Saturday, June 3

End of free Covid testing risks creating ‘a perfect storm’ for UK economy | Coronavirus

The removal of free Covid tests is an “anti-business” measure that risks hitting the economy as it faces spiraling costs and uncertainty, ministers have been warned.

Some workplaces are already seeing teams hit hard by Covid absences, after the number of infections reached its highest level on record last week. Official data suggests almost 5 million people have the disease, or one in 13 of the population. It comes with businesses already facing spiraling costs, as well as higher national insurance payments from this month. Employees are also being faced with a decision over when to test.

There are now concerns that the withdrawal of free Covid tests for most people in England last Friday will lead to high levels of absences that could be avoided, causing more disruption of businesses already struggling. There are pleas for a rethink, with concerns that smaller businesses, as well as hospitality, could be heavily affected.

“The Westminster government needs to understand that we are still living through Covid rather than with it, and change their approach to again provide tests free of charge,” said Dan Shears, the GMB union’s health and safety officer. “The cost of providing tests will likely be dwarfed by the productivity cost of millions of preventable infections.”

Frances O’Grady, the TUC’s general secretary, said that the government had created a “perfect storm” for the economy and workers. “Ending free Covid tests in the middle of a cost of living crisis is terrible for family budgets and for public health,” she said. “With cases soaring again, the last thing workers should be worrying about is how they are going to afford tests. But that’s the position many frontline and low-paid staff have been put in.”

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Some unions are now calling on employers to help bear the costs of testing, as they would benefit from the lower absences. “It isn’t appropriate for workers to bear the cost of Covid testing to be able to go to work each day,” said Shears. “Workers do not buy their own PPE, and they should not buy their own tests.”

Senior NHS figures are concerned that the lower Covid hospitalization rate is creating complacency. Some health figures said they were seeing their most difficult period of the pandemic, while hospital cases in some areas were still weeks away from peaking. Scientists expect infections from the Omicron coronavirus variant known as BA.2 to fall by the end of this month.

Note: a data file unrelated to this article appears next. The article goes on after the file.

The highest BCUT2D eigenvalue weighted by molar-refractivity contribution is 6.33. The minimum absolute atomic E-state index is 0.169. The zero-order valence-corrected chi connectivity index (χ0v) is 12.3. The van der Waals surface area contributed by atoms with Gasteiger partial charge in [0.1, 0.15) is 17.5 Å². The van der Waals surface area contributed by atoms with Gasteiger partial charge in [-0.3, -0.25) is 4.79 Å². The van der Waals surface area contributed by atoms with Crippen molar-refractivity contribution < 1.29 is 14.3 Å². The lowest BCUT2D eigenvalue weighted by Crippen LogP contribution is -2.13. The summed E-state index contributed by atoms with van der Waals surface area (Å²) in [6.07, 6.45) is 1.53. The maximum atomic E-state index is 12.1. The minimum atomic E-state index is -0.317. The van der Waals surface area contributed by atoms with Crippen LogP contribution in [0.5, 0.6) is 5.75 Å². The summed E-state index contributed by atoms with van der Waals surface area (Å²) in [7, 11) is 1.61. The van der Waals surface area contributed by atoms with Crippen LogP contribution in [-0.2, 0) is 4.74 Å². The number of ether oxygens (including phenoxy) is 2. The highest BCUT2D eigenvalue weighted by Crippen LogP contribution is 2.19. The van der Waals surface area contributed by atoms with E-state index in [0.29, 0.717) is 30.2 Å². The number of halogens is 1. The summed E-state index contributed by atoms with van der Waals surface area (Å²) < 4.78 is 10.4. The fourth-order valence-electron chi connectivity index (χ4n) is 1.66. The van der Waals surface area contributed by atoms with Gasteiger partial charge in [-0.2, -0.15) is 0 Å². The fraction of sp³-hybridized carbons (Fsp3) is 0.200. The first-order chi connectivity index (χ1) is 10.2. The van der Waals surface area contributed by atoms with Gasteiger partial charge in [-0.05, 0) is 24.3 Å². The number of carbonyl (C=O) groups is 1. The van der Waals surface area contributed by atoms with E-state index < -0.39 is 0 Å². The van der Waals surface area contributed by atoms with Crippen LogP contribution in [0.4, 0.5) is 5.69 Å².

Senior NHS figures fear the fact that there are fewer admissions to Covid wards than there were earlier in the pandemic is leading to a false sense of complacency. Photograph: Victoria Jones/PA

“There’s clearly lots of other things going on – I think that is lulling the public into a bit of a false sense of security,” said Dr Layla McCay, director of policy at NHS Confederation. “Thanks to vaccines, people with Omicron are less likely to need hospital care but a small proportion always will. A small proportion of a giant number is still a pretty big number, and lots of our members are still seeing it rising.

“In previous waves of Covid, there’s been a national appreciation of the challenge the NHS is currently encountering and mitigations have been taken. Right now, the NHS is in a confusing scenario where they know they are under huge pressure due to Covid but they’re also being expected to deliver on recovery plans, when they might not necessarily feel they’re at that stage.”

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The Lib Dems calculated that pub owners, already struggling through the pandemic and facing rising costs including the return of a 20% VAT rate, could face a bill for £4,000 a year to provide testing for their staff should they choose to do so. “The decision to scrap free tests is anti-business,” said Daisy Cooper, the Lib Dem health spokesperson. “This government has lost touch with the harsh reality faced by business owners who just want to stay safe and stay open. Yet again, small businesses are being shafted by this government’s nonsensical Covid policies.”

Meanwhile, teachers warned that free tests were being axed and self-isolation rules relaxed in a way that was confusing and mis-timed. Dr Mary Bousted, joint general secretary of the National Education Union, said: “Children who are ‘unwell and have a high temperature’ should stay at home until they no longer have a high temperature.

“Adults who do test positive are being advised to ‘try to stay at home’ for five days, and children for three. This confusing guidance is a recipe for even more chaos and will make managing cases and preventing disruption of pupils’ education even harder than it already is.”

Health department officials pointed out that the testing, tracing and isolation budget had cost more than £15.7bn in 2021-22. They said the population’s protection from Covid was now high enough to reduce the costs, as a result of vaccinations.

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